Teach your child that it is okay to talk

Speak to your child. Without overburdening them, let them know you would like to spend more time with them and ask them to help you draw up a plan. Together you could create a ‘wish list’ of places to visit, or activities you would both like to try.

Keeping the conversation going

Whatever the subject, joining in on your child’s conversation is a fantastic way to spend time with them and a way to be in their world. Their viewpoint is different to ours, so allow them to take the lead and let you in. Setting aside some time to chat with your child before they nod off to sleep is a parenting win. Often children are at their chattiest at the end of the day. You may notice things that interest your child so you can incorporate them into your plan to spend more time together.

Set a weekly play date

It is a well-known fact that children thrive on routine and familiarity, so setting a weekly play date could be an ideal way to build in some quality time. Bring your child into a discussion about things you enjoyed as a child, you could try these activities together, adding in some your child would like to try. Book a cinema trip, or museum visit – start a discussion afterwards, encourage healthy debate, you do not have to like the same topics. Get out in nature – this will do you both the world of good. There are plenty of local parks and walks to enjoy, many with associated historical facts.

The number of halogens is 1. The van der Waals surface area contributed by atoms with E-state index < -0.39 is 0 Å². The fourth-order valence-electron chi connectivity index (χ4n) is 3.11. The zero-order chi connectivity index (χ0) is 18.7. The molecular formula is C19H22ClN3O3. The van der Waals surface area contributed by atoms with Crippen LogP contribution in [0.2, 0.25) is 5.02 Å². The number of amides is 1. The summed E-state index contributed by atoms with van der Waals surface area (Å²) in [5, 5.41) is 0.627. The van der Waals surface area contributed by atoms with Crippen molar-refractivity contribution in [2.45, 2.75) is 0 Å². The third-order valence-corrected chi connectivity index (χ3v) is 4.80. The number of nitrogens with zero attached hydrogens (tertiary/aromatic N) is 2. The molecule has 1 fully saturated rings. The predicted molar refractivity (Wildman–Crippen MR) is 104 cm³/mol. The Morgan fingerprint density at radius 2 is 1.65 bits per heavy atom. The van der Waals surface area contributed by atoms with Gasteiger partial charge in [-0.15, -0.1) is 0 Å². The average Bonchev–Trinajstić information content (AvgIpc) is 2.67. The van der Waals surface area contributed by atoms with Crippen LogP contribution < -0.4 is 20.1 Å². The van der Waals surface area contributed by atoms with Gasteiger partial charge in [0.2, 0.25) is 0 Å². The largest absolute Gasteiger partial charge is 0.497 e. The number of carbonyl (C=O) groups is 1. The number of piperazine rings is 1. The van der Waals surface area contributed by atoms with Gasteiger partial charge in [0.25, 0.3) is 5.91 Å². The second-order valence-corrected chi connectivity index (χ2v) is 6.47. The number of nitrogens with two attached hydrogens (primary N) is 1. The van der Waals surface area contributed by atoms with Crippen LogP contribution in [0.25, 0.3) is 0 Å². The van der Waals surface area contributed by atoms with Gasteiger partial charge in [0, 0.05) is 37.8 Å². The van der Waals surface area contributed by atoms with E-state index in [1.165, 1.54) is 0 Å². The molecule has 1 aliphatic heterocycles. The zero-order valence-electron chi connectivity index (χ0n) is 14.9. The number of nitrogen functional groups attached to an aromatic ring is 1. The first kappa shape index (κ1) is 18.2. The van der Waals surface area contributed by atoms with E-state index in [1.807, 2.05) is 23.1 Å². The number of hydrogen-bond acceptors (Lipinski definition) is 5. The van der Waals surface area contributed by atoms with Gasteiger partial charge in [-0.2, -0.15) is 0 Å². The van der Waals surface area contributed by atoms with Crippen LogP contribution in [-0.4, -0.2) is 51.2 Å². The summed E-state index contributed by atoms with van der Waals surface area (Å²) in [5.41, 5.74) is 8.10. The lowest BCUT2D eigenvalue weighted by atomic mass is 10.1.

Do not disturb

Probably one of the most principal factors in this ever-connected world is to make sure the time you spend together is uninterrupted. Have a set time each day with no devices, or screen time for either of you. What other ways could you introduce a ‘no device’ ban? Could you leave the house without your phone? Even for a short trip. If you simply cannot, and it’s understandable, make sure you allocate a little time without a device. Plan something fun, play board games, or play cards; some subtle addition and subtraction will keep both of your minds fresh! Do a puzzle together.

Family dinner time

Dinnertime provides a fantastic opportunity for togetherness by its very nature. You can involve your child in the cooking process. Can your child choose what is on the menu and help you shop for the ingredients? This responsible role could extend to other chores around the house, like keeping their room tidy, and putting toys away. Could they prepare some vegetables or set the table? Make sure you sit without screens and enjoy the food and company!

Finally, share your voice with us

We work with brands who are looking for valuable insights on how to support people just like you. These brands are considerate enough to put their time and resources to making your life as a busy parent easier and the awareness you could provide is appreciated. You will be part of a community of people just like you, looking for answers to change.